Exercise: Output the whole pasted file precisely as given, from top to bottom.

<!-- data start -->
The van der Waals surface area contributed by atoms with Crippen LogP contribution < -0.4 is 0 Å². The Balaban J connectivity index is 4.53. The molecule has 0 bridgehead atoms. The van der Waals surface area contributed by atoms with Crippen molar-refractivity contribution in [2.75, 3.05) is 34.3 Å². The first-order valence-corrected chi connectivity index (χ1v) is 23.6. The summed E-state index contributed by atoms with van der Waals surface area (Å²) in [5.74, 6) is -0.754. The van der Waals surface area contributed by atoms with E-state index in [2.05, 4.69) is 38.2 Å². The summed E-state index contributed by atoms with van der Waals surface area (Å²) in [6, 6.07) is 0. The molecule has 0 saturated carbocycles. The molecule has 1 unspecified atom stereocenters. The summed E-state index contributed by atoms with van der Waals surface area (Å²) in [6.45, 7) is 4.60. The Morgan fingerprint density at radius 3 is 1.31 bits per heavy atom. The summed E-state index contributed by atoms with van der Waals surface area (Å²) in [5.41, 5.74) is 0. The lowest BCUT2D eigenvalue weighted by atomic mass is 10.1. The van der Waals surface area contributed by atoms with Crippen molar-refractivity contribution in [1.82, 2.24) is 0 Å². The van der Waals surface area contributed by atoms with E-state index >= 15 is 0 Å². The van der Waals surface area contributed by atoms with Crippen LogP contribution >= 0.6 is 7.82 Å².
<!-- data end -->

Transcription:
The van der Waals surface area contributed by atoms with Crippen LogP contribution < -0.4 is 0 Å². The Balaban J connectivity index is 4.53. The molecule has 0 bridgehead atoms. The van der Waals surface area contributed by atoms with Crippen molar-refractivity contribution in [2.75, 3.05) is 34.3 Å². The first-order valence-corrected chi connectivity index (χ1v) is 23.6. The summed E-state index contributed by atoms with van der Waals surface area (Å²) in [5.74, 6) is -0.754. The van der Waals surface area contributed by atoms with E-state index in [2.05, 4.69) is 38.2 Å². The summed E-state index contributed by atoms with van der Waals surface area (Å²) in [6, 6.07) is 0. The molecule has 0 saturated carbocycles. The molecule has 1 unspecified atom stereocenters. The summed E-state index contributed by atoms with van der Waals surface area (Å²) in [6.45, 7) is 4.60. The Morgan fingerprint density at radius 3 is 1.31 bits per heavy atom. The summed E-state index contributed by atoms with van der Waals surface area (Å²) in [5.41, 5.74) is 0. The lowest BCUT2D eigenvalue weighted by atomic mass is 10.1. The van der Waals surface area contributed by atoms with Crippen molar-refractivity contribution in [1.82, 2.24) is 0 Å². The van der Waals surface area contributed by atoms with E-state index >= 15 is 0 Å². The van der Waals surface area contributed by atoms with Crippen LogP contribution >= 0.6 is 7.82 Å².